Donald Trump’s missile strike on Iran’s top general could have set the Middle East on fire. Memet Uludag analyses the impact and calls for international solidarity.
The January 3 US missile strike near Baghdad Airport which killed the Iranian top General Qassem Suleimani sent shock waves around the world. Donald Trump, who ordered the attack, tweeted that if Iran retaliated it would face US attacks on 52 targets, including highly important and cultural sites. As expected, Iran retaliated by firing more than a dozen ballistic missiles at two Iraqi air bases housing Iraqi and US forces.
The aggression initiated by the US must be strongly condemned. An all-out US-Iran war could set the entire region on fire with disastrous consequences for an already war-torn region. The US led invasion and war in Iraq in 2003 and the years that followed inflicted terrible suffering on ordinary people, which every military intervention has deepened. The ‘war on terror’ agenda has created millions of refugees globally, and the very disastrous consequences that global anti-war protests warned of.
Trump’s threat to hit important cultural sites in Iran has rightly caused uproar. It’s worth remembering that previous US leaders have already done this, destroying historical and cultural sites beyond recovery. Many civilian and economic infrastructures have been bombed, causing extreme poverty for millions of people. The polluting ‘chemistry’ of the war and sanctions in Iraq caused a massive increase in infant mortality and rocketed cancer cases, on top of deprivation and a lack of basic services in an oil rich country.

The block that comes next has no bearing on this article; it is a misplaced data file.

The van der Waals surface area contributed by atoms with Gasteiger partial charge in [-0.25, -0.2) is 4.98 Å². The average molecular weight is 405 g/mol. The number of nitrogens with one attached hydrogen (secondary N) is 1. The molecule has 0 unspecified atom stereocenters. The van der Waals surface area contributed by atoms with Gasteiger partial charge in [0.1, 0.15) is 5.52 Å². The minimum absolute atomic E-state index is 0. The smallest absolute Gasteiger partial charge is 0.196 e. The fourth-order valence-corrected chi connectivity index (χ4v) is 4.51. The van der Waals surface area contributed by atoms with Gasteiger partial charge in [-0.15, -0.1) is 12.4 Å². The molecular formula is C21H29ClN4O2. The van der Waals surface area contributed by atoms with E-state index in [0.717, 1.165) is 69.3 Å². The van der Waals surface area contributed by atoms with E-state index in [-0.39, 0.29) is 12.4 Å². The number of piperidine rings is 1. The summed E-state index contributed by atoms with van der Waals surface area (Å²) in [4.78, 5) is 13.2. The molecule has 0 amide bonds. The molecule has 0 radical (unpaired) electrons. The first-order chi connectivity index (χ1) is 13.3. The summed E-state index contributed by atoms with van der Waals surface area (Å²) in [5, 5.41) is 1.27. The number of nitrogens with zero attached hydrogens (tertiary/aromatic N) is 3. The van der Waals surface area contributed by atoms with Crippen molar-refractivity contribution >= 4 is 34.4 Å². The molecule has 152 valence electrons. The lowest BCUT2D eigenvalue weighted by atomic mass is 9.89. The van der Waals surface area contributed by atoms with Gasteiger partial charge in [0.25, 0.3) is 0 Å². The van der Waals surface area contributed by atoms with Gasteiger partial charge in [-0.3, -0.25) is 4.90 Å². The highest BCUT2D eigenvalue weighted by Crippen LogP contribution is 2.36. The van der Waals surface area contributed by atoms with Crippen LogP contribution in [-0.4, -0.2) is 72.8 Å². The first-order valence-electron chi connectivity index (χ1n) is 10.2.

Today, an Iraqi person of 30 years age would have spent all their life under murderous sanctions, war or conflict conditions. What the US led imperialism did in the Middle-East, especially in Iraq, is beyond belief. Beyond contempt. We remember the Abu Ghraib prison, the Baghdad Apache Helicopter attack on civilians, the Mukaradeeb wedding party massacre. “We don’t do body counts” were the words of a US general, refereeing to civilian death.
Another war will only worsen everything, yet again. The Middle-East does not need more conflicts, imperialist interventions or renewed military pile up. On the contrary, foreign military forces in Iraq and elsewhere should leave and desist engaging in or supporting imperialist intervention. In Ireland, for example, the use of Shannon Airport by the US military aids US imperialism and is an insult to Irish neutrality. The Irish government should end this immediately.
Similarly, the appointment of Hillary Clinton as chancellor of Queen’s University Belfast was a shameful act – her legacy is steeped in warmongering. In Ireland, North and South, officials cannot condemn wars, ask for calm and restraint, while publicly funded intuitions award warmongers with honorary positions. We should oppose imperialism and wars, both at home and internationally.
What does de-escalation mean?
Despite the fears of all-out war, both the US and Iran have since showed unwillingness to further escalate military actions. Trump signalled de-escalation by saying “Iran appears to be standing down, which is a good thing for all parties concerned… American strength, both military and economic, is the best deterrent…The fact that we have this great military and equipment, however, does not mean we have to use it.” Iran labelled their retaliation as “concluded” adding “we do not seek escalation or war, but will defend ourselves against any aggression.”
War games, in this case a Trump initiated military circus, are terrifying events, not only for the people of the Middle-East but for all of us. But they are hardly the full story. There is a deeper, less obvious one.